A few years ago I traveled to Scotland. It was utterly amazing. I loved the beauty, romance, and thoughts of Kings, Queens, Lords and Ladies. The castles we toured were rich in history reminding us of all the brutal battles that were fought in the name of power and selfishness. Sound familiar? Not much has changed in the human race over the last eight hundred years. In Medieval times, it was common for Kings to become dissatisfied with what they had and want to claim someone else’s territory for their own. War was inevitable. If the King wasn’t happy, everybody paid the price.
All the talk about battles and war got me thinking about marriage and how troubled couples really aren’t too different from the greedy dissatisfied Kings and Earls of times gone by. The dilemma of the human race is that we all want power and control. We’re all selfish. We all want things our way. And we’ll do just about anything to have what we want. In our relationships, most of our marital conflicts stem from the discontentment we feel when we don’t get our way.
Discontentment may start off with small things, but over time, small annoyances take on a life of there own and before you know it, we’ve lost that lovin feelin. In the 14th century that would mean off with your head if you were a female. It wasn’t a pretty picture.
The old Righteous Brothers hit song from the sixties sums the situation up pretty well. In case you’ve forgotten the words, or you’re too young to remember, it goes something like this:
“You’ve lost that lovin feeling, Oh that lovin feelin, you’ve lost that lovin feelin now it’s gone, gone, gone, oh, oh, oh….”
Classic lyrics, but losing the love isn’t too fun when it happens to couples in real life. So what can we do about it? How can we bring back that lovin feelin when the music starts to fade? Here are a few suggestions to ratchet things up a bit:
Cultivate a Grateful Heart
We all need a healthy dose of gratitude in our relationships today. I’m not saying your spouse is perfect, but don’t sweat the small stuff. To fan the flames a bit, try finding two things each day you can be grateful for about your spouse and spend some time focusing on them. We all do pretty well at complaining about each other, but what if you intentionally looked for the good things? Maybe your spouse is kind by nature. Maybe your spouse is giving, faithful or stable. Don’t overlook those things; they are probably why you chose that person in the first place.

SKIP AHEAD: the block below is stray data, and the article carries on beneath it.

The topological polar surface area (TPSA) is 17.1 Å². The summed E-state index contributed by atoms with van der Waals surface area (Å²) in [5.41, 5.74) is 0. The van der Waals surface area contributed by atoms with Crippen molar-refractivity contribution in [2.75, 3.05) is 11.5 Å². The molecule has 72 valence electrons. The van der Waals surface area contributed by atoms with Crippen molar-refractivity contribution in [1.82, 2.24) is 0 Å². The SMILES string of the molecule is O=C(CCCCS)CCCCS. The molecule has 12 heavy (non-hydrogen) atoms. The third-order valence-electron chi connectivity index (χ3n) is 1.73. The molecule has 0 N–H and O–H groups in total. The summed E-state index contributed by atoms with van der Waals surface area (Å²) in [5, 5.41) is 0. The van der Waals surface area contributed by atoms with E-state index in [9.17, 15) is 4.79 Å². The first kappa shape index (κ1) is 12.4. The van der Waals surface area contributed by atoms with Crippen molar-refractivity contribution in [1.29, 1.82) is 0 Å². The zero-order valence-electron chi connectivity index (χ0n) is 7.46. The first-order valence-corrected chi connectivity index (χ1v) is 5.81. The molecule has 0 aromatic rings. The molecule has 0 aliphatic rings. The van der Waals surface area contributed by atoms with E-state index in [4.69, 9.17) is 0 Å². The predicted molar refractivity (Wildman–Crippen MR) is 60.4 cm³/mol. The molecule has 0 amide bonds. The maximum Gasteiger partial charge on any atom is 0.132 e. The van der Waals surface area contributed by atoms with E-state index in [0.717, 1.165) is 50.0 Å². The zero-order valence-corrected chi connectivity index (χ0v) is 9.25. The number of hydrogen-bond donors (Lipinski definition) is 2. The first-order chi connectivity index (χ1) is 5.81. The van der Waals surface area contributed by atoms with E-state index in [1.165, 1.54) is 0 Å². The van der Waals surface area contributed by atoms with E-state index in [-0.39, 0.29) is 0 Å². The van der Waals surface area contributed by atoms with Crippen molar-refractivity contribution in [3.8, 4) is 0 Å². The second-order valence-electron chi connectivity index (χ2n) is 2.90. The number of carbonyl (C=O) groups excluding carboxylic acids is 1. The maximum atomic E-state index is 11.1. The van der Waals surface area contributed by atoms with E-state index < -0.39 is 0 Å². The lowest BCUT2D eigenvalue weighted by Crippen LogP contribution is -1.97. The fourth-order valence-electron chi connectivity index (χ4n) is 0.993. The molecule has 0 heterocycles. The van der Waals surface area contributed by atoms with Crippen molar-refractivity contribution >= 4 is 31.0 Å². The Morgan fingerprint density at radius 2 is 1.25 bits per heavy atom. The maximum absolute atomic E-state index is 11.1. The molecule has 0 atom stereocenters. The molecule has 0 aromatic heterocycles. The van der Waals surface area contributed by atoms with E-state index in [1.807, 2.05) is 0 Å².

Let’s face it; most of us are terrible listeners. When we get caught not paying attention to what our spouse is saying, we pick out a few keywords that we did hear when one of our brain cells actually synapsed, and we pretend we really understood their point. That isn’t going to fly. This isn’t a Google search engine we’re talking about folks, it’s your spouse, and they deserve your undivided attention when they’re talking. Listening involves caring about the other person’s heart. That means you’re attuned to them. You’re not trying to frame your own point of view while they’re talking; and you’re not interrupting. You’re keyed into their feelings, trying to lend understanding to their frame of reference. So put your phone down, back away from the computer, and turn off the darn television.
Communicating was a big problem in medieval times. People didn’t really talk things over much; they just got drunk and started killing each other. Some of the clans in Scotland had lifelong feuds, and hundreds of years later they’re still carrying grudges. Here are a few things to remember when you’re trying to communicate:
• Watch your tone of voice
• Be respectful
• Stay calm
• Ask if your spouse is done talking
• Reflect back to your spouse what you heard to make sure you got it right
• If you need to take a time out to calm down do so
• Strive for a compromise
• See if there are points you can agree on and build on that
Conflict isn’t pleasant so most of us want to avoid it. No bueno. You only bury things to have them resurface later. Your spouse won’t open up and share if the climate isn’t safe, so communicate safety by using your body language, your tone of voice and a soft start-up.
Be willing to confront
Nobody likes conflict, especially men, but conflict doesn’t have to be all bad if you learn to see it through a different lens---the lens of opportunity. Conflict can serve as a window into your spouse’s soul, a chance to see and understand their fears, hurts and frustrations. Let’s face it, none of us are perfect, and if we go into conflict with the idea that maybe we can listen and learn something from our mate, it will change the way we relate.
Surrender your rights
Surrender was an ugly word for the Scots. It meant your gave up your castle or kingdom with resignation. But when you give up your rights willingly, for someone else’s good, it has a whole different feel. It’s called relinquishment. It means that you chose to sacrifice what you want for the benefit of another. In marriage, that’s a big deal. If you want to see someone’s heart change, try practicing the S word.
Be willing to forgive
Forgiveness can be hard, especially if we’ve been wounded over and over. When considering forgiveness, think of it as a means of release for the one holding the debt---you! Do it for your own benefit. Don’t be like the clans in Scotland who held grudges for centuries. Start today by making a decision to forgive, and then practice the virtues of empathy, love, sympathy and compassion towards your spouse.
Our spouses need our love and respect. It’s vital to a healthy relationship. If your relationship is struggling and you need to amp up the lovin feeling, do something about it now. Don’t keep doing battle; the bloodbath really isn’t worth it for either of your hearts. You may win the battle, but you’ll surely loose the war. Now CHARGE!